When Thunder Farms started to make gains as a fully Indigenous-owned farm northwest of Battleford, Sask. three years ago, limited funding options were available.
Communications and training resources are essential for grant applications to access government funding incentives for Indigenous entrepreneurs.
“We had to invest in ourself. There was a lot of apprehension from big companies to help us, like banks,” said Thunder Farms manager Derrick Meetoos.
Federal Minister of Small Business Rechie Valdez recently announced $500,000 for the Canadian Council for Aboriginal Business to support Indigenous entrepreneurs. Specific Indigenous entrepreneurship incentives are also supported by the government through programs like the Women Entrepreneurship Loan Fund.
The funds are meant to increase Indigenous economic self-determination, part of the federal government’s commitment to renewing and improving relations with Indigenous peoples.
Bridging that gap requires efficient and consistent communications between government, organizations and bands, as well as access to training for applying and managing such grants.
“We have a representative in Saskatchewan that sends us out the call for proposals and we have a lady on staff that has been managing that aspect of the program,” said AJ Ahenakew, who leads economic development and finance for Red Pheasant Cree Nation.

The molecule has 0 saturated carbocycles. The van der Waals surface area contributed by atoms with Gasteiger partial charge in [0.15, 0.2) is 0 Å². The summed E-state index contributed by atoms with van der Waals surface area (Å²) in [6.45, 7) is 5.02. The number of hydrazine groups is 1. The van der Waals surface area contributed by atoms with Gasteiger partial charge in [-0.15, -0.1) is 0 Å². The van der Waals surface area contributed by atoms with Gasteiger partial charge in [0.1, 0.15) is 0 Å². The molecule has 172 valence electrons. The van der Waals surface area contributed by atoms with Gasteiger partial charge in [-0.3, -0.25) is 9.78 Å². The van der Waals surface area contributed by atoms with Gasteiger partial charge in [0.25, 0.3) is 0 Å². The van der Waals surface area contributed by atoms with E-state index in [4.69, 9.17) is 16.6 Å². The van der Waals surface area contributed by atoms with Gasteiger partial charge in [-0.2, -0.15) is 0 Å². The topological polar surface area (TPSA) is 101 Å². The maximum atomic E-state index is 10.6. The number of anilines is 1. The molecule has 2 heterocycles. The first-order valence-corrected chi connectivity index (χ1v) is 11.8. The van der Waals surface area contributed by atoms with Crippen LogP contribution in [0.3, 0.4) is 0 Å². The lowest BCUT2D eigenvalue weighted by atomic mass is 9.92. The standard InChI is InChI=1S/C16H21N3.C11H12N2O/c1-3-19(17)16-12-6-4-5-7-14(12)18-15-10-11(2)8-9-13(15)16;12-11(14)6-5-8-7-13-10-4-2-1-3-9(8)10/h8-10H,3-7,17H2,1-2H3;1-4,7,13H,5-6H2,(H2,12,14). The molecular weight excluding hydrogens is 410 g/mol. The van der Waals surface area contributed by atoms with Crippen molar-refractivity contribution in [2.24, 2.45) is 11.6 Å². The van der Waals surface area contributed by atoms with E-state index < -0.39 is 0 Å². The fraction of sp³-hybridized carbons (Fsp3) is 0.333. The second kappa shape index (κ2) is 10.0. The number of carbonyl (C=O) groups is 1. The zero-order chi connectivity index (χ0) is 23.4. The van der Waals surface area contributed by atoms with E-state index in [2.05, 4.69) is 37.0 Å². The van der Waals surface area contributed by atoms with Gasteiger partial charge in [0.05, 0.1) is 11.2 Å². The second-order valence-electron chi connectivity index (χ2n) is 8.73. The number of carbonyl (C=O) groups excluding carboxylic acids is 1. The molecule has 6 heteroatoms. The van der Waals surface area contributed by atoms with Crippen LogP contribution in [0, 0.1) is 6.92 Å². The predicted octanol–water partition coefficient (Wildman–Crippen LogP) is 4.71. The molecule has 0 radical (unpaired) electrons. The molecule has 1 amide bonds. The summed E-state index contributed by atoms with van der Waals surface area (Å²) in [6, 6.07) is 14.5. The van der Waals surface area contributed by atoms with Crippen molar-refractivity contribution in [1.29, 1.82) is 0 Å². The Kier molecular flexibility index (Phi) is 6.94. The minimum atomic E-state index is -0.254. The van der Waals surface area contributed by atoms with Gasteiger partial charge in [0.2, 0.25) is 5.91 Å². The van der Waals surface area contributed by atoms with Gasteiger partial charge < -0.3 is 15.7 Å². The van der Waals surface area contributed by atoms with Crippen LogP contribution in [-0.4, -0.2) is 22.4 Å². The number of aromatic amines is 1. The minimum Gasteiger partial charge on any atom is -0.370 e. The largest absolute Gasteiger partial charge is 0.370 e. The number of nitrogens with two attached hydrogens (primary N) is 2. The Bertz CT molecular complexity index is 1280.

Earlier this week, Red Pheasant broke ground on construction for a new retail complex in the North Battleford area. It successfully attained $2.2 million in grants, matching that with $2 million of its own to connect the facility to roads, water, sewage and utility hookups.
There can be a catch-22 with the grant application process, as in many cases the funds attained from grants can’t be used to pay the salaries of the people required to submit proposals.
Saskatchewan has at least three organizations to support community economic development and provide guidance on grants.
The Saskatchewan Indigenous Enterprise Foundation (SIEF) is one of them. It’s in direct contact with band offices, and regularly publishes newsletters about incentives. Chiefs are also invited to participate in its annual meeting, and the group attends workshops in communities.
“It’s a matter of seeking us out,” said SIEF general manager Terry Brodziak.
For Indigenous entrepreneurs in the field, the regular flow of information between entity and entrepreneur requires improvement.
Meetoos suggests greater transparency in the announcement and delivery of incentives; most communities access news and developments through their band offices.
When opportunities are simply announced, “it doesn’t trickle down,” Meetoos said.
Kimiya Shokoohi is the Local Journalism Initiative reporter for the Saskatoon StarPhoenix. The LJI program is federally funded by the Government of Canada.
Kimiya Shokoohi, The StarPhoenix